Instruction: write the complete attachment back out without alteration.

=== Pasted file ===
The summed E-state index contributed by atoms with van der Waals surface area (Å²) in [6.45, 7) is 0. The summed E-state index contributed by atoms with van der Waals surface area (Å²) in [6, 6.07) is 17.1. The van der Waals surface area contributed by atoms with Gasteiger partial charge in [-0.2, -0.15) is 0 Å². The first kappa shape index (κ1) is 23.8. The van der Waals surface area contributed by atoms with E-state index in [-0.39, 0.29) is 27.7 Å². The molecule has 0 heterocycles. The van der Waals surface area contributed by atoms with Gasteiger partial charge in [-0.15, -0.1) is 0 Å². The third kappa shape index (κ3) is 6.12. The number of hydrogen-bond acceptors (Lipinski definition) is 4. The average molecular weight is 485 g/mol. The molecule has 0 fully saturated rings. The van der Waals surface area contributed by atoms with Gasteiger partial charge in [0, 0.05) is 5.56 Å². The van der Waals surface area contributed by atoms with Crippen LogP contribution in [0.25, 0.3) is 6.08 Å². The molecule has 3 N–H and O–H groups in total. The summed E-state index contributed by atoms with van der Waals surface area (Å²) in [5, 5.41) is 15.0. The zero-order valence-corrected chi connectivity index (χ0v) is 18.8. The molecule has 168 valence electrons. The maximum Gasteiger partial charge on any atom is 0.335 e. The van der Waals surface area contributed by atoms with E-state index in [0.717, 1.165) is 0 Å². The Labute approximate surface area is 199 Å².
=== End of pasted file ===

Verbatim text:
The summed E-state index contributed by atoms with van der Waals surface area (Å²) in [6.45, 7) is 0. The summed E-state index contributed by atoms with van der Waals surface area (Å²) in [6, 6.07) is 17.1. The van der Waals surface area contributed by atoms with Gasteiger partial charge in [-0.2, -0.15) is 0 Å². The first kappa shape index (κ1) is 23.8. The van der Waals surface area contributed by atoms with E-state index in [-0.39, 0.29) is 27.7 Å². The molecule has 0 heterocycles. The van der Waals surface area contributed by atoms with Gasteiger partial charge in [-0.15, -0.1) is 0 Å². The third kappa shape index (κ3) is 6.12. The number of hydrogen-bond acceptors (Lipinski definition) is 4. The average molecular weight is 485 g/mol. The molecule has 0 fully saturated rings. The van der Waals surface area contributed by atoms with Gasteiger partial charge in [0, 0.05) is 5.56 Å². The van der Waals surface area contributed by atoms with Crippen LogP contribution in [0.25, 0.3) is 6.08 Å². The molecule has 3 N–H and O–H groups in total. The summed E-state index contributed by atoms with van der Waals surface area (Å²) in [5, 5.41) is 15.0. The zero-order valence-corrected chi connectivity index (χ0v) is 18.8. The molecule has 168 valence electrons. The maximum Gasteiger partial charge on any atom is 0.335 e. The van der Waals surface area contributed by atoms with E-state index in [0.717, 1.165) is 0 Å². The Labute approximate surface area is 199 Å².